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Summer on the Spectrum

Kids with ASDs and ADHD develop social skills at camp.

Courtesy of Camp Lee Mar

For children who have been diagnosed with an autism spectrum disorder (ASD), depression or social problems, simple interactions with peers and adults can be as challenging as learning to swim or sing on stage. Using traditional camp activities and a community of peers, summer camps that serve children on the autism spectrum provide a safe, therapeutic outdoor environment where kids with social difficulties can succeed and form friendships.

Day and overnight camps for children with social challenges vary in their  approach and programs. “It’s important for parents to speak with camp directors and existing camp families to find the best fit for their child,” says Ariel J. Segal, executive director at Camp Lee Mar, an overnight camp in the Poconos serving kids with mild to moderate developmental disorders. “Camp Lee Mar is a growth-producing experience, not a respite program,” he says. “It is a ‘play and learn’ atmosphere with nurturing staff. Our children learn the skills they need to be independent while living away from Mom and Dad.”

Camps for children with special needs typically require an intake interview to determine if the camp and camper are right for each other. Parents must be honest in assessing their child’s abilities, and should also ask about opportunities for financial assistance. Medical insurance may cover certain components of the camp day. If a child already has an Individualized Education Plan, his school district will sometimes pay for or contribute toward the camp cost.

The power of play

Dragonfly Forest in Phoenixville, PA offers a tuition-free, one-week overnight summer camp exclusively for children with ASDs. President Fred Weiner says, “Our program is not designed to teach social skills, but camp provides a unique way to practice social skills. We do all the same activities that a typical camp does, like swimming, archery and ropes course, but we structure those activities so they are accessible for campers with autism.”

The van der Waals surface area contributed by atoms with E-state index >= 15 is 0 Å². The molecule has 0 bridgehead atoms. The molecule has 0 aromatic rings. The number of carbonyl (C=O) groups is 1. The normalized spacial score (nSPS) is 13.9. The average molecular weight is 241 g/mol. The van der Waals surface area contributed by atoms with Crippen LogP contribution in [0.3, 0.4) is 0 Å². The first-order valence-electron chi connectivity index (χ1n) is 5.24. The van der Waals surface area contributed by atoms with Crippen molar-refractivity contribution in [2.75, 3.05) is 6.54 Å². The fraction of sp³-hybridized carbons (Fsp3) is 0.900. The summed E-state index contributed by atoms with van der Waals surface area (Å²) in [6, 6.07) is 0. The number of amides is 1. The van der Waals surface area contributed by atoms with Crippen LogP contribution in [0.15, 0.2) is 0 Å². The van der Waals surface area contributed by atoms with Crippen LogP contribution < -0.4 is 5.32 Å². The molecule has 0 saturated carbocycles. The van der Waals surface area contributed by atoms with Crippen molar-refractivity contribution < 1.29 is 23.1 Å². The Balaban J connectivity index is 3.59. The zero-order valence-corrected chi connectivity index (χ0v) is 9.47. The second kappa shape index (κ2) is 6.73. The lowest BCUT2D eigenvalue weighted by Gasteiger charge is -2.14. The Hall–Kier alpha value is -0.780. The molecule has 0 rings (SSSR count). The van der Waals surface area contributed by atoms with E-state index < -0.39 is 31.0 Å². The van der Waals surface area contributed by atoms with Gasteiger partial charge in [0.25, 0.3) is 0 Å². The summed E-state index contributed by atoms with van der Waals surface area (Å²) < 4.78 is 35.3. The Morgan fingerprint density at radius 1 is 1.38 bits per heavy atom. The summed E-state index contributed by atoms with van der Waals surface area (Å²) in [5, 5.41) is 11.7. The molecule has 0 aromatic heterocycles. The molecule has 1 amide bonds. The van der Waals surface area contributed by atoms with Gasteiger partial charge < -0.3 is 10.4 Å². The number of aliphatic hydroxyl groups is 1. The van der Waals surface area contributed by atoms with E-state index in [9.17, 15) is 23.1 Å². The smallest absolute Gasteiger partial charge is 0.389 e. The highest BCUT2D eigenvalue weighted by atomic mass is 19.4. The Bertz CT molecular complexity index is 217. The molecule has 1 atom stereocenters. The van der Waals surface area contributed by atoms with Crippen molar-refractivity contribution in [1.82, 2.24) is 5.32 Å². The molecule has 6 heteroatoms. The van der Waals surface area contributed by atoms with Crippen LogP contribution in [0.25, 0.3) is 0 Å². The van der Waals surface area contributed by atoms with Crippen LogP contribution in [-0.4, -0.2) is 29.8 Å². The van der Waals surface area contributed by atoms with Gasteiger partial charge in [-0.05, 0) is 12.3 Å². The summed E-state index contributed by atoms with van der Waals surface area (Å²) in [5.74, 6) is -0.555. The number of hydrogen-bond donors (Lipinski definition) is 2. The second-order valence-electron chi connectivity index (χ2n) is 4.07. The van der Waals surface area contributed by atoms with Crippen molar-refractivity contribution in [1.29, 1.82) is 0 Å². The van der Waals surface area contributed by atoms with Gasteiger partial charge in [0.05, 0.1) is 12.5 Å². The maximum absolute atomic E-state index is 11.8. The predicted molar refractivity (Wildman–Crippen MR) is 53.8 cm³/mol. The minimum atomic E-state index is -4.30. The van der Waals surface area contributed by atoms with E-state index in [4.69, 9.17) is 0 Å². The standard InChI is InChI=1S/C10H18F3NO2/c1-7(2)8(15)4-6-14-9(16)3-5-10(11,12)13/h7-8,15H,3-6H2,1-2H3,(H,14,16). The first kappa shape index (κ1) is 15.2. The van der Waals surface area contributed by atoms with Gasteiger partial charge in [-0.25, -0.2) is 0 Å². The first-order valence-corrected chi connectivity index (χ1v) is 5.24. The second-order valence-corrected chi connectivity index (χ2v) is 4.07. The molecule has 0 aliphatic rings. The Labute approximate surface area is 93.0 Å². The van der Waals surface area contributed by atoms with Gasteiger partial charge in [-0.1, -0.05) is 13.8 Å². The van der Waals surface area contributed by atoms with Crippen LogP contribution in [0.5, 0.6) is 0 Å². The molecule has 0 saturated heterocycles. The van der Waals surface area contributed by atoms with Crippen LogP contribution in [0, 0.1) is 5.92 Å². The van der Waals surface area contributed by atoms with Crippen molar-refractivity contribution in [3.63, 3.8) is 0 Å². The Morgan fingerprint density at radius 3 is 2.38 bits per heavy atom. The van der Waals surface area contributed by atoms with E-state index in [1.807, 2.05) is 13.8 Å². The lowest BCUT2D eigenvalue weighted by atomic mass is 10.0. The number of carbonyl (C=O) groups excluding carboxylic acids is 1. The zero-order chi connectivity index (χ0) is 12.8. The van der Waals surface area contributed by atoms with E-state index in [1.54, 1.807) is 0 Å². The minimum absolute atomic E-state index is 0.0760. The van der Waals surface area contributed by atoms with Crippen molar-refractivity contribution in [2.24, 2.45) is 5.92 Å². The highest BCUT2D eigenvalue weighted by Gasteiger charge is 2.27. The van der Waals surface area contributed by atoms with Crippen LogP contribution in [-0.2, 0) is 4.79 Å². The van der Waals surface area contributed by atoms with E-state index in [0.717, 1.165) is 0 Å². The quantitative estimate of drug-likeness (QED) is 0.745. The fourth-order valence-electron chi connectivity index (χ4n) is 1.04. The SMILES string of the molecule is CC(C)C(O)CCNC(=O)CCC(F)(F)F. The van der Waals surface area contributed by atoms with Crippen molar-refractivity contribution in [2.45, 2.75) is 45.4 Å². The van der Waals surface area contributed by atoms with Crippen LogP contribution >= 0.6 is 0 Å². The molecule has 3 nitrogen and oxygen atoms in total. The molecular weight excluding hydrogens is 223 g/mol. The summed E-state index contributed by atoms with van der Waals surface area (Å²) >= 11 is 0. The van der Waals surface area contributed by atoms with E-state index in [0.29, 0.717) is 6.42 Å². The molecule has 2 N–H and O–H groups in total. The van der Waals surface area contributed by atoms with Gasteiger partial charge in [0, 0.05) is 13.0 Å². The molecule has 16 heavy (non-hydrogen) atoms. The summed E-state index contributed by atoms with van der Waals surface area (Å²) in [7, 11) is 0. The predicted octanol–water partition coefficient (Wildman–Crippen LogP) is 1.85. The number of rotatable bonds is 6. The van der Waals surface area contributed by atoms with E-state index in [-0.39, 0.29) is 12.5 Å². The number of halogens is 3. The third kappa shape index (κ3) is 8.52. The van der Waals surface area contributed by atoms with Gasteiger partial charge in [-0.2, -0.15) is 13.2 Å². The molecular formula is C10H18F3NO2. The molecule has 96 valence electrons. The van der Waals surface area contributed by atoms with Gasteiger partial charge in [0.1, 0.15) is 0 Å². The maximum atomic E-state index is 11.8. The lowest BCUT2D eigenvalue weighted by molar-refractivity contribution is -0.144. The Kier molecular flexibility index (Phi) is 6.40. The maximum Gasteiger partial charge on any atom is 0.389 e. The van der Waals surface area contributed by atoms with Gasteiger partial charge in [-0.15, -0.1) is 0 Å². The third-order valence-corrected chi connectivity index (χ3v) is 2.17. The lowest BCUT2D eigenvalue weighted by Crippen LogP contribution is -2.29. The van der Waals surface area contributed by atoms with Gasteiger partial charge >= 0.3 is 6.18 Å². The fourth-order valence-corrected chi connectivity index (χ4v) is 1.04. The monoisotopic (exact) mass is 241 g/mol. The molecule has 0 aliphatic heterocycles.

Courtesy of Dragonfly Forest
 

Camp Sequoia, conducted on the campus of The Perkiomen School in Pennsburg, PA, is for boys with ADHD, ages 8-17, who need help developing their social skills but do not need the level of support offered at special needs overnight camps,” says director Ryan Wexelblatt. Sequoia campers swim twice a day and participate in a variety of activities, but Michelle Garcia Winner’s Social Thinking framework is integrated into the program. “The overnight camp experience enables our campers to develop self-confidence, resiliency, independence and the ability to form meaningful relationships with same-age peers,” says Wexelblatt.

The power of peers

Social skills development is also the main goal at area day camps like AMICA, run at Cherokee Day Camp in Bensalem, PA; Expressions Day Camp, held on the George School campus in Newtown, PA; and The Explorer’s Club Summer Camp operated by New Behavioral Network in Cherry Hill, NJ and Wilmington, DE. "Summer camp is the perfect place for social skill acquisition because it provides opportunities to rehearse, practice, make mistakes and practice again,” says Stephanie DeSouza, director of AMICA.

Both AMICA and Expressions offer mainstreaming opportunities with kids in the traditional day camps that share their facilities, and skill-building field trips where their campers practice independence and socialization. “AMICA is specifically designed for children and teens on the high end of the autistic spectrum, and takes advantage of community settings year-round to facilitate a child’s ability to develop his social skills and connect with his peers,” DeSouza says. “We start each day with social skills activities focused on preparing the campers for their daily experiences and interactions with those around them. The rest of the day is filled with typical camp activities.”

Pleased parents

Joelle, the mother of a 12-year-old Dragonfly Forest camper says that at the end of camp, her son’s first words were, “I can’t wait to come back next year.” She says, “We noticed positive changes almost immediately but as school started and previous teachers made comments, we continued to be excited.”

For Michael Polak, an 8-year-old Expressions camper, “this was his first real camp experience and he just loved every minute of it,” says his mother, Pamela. “His biggest thrill was swimming and passing the deep water test. He was so proud of himself.”  

Ellen Warren writes for the American Camp Association (ACA) Keystone regional office serving Pennsylvania and Delaware. Learn more at www.acacamps.org/keystone and www.campparents.org.

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